Astronauts vs cosmonauts: Russian influence on the language of space
Happy International Day of Human Space Flight! Or, if you’re a Russian speaker: С днем космонавтики! (Happy Cosmonautics Day)!
The International Day of Human Space Flight recognizes the first manned space flight, which was undertaken by Russian cosmonaut Yuri Gagarin on 12 April, 1961. Gagarin’s 108-minute Earth orbit (орбитальный облёт планеты Земля) won the first leg of the space race (космическая гонка) for the Soviet Union, and his contribution to the success of the nation was deemed so great that his ashes were interred in the walls of the Kremlin upon his death in 1968.
In honour of Gagarin and the 554 others (as of 7 March, 2016) who have orbited our earth, let’s explore the language of space…
What’s the difference between astronaut and cosmonaut?
First things first. Why is Neil Armstrong an astronaut, but Yuri Gagarin a cosmonaut? Even in Russian, the same rule applies: Armstrong is an astronavt (астронавт), while Gagarin is a kosmonavt (космонавт. Kosmos (Космос) is the key to a lot of Russian space words: kosmonavt (astronaut), kosmonavtika, Космонавтика (astronautics), kosmodrom, космодром (cosmodrome, or space launch facility), and kosmicheskaya gonka, космическая гонка (space race), to name a few. In English and in many Romance languages, astro- is the prefix of choice, while Russian sticks with cosmo-. Why the linguistic divergence?
Research suggests that the term kosmonavtika first appeared in a paper on interplanetary space travel delivered by Jewish engineer Ary Abramovich Sternfeld in 1933. Presented at a conference in Poland, ‘Initiation à la Cosmonautique’ failed to cause a stir. In 1935 Sternfeld moved to the Soviet Union, presumably taking the word with him.
Fast-forward to 1960, and the cusp of the first manned space mission. A committee of leading experts meet and decide that kosmonavt is the most suitable name for this exciting new profession. Kosmonavt was recorded in the fourth edition of Ozhegov’s Dictionary of the Russian Language (published in 1960) – and by 12 April 1961, there was no doubting the meaning of the term.
Sputnik and other -niks
The Russian word for satellite is sputnik (спутник), which literally means ‘fellow traveller’: s– means ‘with’, and put’ means path or way. The first satellite – imaginatively named Sputnik 1 – went into orbit in October 1957. The second satellite (any guesses about the name?) is arguably more famous: launched in November 1957, it carried the first living creature into orbit. Imagine Sputnik 2 and the first dog in space as ‘fellow travellers’, crossing new frontiers as they travel deeper into space together. Just gloss over Laika’s fate!
Although not all Soviet satellites took the name sputnik, the term became a byword among English speakers for many unmanned objects launched from the USSR during the space race.
The suffix –nik had already long been borrowed from Russian (and Yiddish) to form nouns denoting a person associated with a specified thing or quality; the earliest example in the current Oxford English Dictionary entry is realestatenick, and other early instances cited include allrightnick, consumptionnick, and lodgenik. The launch of Sputnik, though, helped popularize this trend; as the American Dialect Society journal American Speech noted in 1958, ‘On learning that a dog was in the Soviet Moon, the Detroit News (and almost every other paper)… referred to the satellite as Muttnik… From then on there was no end of -niks.’ Of these, only beatnik, peacenik, and refusenik have proved to have much lasting power.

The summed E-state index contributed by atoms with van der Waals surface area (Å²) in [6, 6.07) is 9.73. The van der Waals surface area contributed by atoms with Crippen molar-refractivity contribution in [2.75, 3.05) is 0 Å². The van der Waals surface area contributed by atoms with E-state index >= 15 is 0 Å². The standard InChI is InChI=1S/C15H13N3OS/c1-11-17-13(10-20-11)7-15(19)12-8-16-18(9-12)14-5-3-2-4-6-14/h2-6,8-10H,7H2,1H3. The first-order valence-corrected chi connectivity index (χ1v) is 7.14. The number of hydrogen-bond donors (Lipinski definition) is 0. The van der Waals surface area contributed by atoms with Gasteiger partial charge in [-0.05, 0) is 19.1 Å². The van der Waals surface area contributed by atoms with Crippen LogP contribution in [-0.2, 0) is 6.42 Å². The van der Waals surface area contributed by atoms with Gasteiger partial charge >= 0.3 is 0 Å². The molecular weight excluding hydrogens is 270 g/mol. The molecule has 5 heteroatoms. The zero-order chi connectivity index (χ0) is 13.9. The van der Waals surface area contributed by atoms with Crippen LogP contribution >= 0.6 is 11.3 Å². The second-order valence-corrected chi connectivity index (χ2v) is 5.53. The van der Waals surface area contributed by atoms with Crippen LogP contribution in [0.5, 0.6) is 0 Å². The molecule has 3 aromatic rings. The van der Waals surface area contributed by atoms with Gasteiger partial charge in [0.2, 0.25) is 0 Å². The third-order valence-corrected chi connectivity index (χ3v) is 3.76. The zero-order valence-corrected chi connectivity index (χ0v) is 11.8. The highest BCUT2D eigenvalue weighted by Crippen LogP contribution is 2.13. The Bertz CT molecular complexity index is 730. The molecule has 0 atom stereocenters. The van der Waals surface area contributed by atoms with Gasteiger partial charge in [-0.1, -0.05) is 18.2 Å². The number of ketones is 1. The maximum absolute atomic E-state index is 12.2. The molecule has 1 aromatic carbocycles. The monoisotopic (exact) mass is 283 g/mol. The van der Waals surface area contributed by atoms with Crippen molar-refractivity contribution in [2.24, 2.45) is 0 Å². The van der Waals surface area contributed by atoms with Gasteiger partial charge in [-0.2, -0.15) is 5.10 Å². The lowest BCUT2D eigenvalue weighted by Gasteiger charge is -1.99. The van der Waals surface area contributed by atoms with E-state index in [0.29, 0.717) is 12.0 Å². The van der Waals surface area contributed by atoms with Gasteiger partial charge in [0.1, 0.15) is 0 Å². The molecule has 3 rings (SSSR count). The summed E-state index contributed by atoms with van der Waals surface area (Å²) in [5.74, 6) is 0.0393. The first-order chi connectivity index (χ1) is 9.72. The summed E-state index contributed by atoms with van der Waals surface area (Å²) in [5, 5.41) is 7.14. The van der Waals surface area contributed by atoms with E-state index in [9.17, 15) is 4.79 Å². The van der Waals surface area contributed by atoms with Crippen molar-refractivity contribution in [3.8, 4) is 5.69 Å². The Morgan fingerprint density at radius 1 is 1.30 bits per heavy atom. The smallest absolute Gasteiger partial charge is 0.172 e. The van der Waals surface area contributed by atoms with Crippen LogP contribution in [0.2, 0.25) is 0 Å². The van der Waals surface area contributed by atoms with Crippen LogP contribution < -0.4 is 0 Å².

Space Station Mir, one of the largest satellites ever to orbit the earth, also carried a Russian name. Mir (мир) means both ‘peace’ and ‘world’: a fitting moniker for a spacecraft that welcomed astronauts from different countries across the globe during its time in orbit (1986-2001).
Language of the stars
These days, Russian – and occasionally Runglish – is one of the official languages of space. The Soviet-built spaceport at Baikonur (Баиконур) in Kazakhstan is one of the most active in the world. Tim Peake, the first British astronaut of the ESA (European Space Agency) blasted off from there in December 2015. Peake learned Russian as part of his training, much of which took place in Star City (Звездной Городок), a small town in the Moscow region that was once home to the Soviet space programme.
Tim left for the International Space Station on the rocket Soyuz TMA-19M: soyuz (союз) is the Russian word for ‘union’ (as in Советский Союз or Sovetskii Soyuz, the Soviet Union), and the Soyuz rockets have been carrying both cosmonauts and astronauts successfully into space since 1968. The commander of the Soyuz is always a native Russian speaker, so for astronauts it is imperative to understand the language. It’s also useful on board the ISS: Clarissa, the talking computer on the space station, is fluent in both English and Russian.
So how are you going to celebrate International Day of Human Space Flight this year? If the answer’s ‘by learning a few more words of Russian’, then – in the words of Yuri Gagarin – Поехали (let’s go)!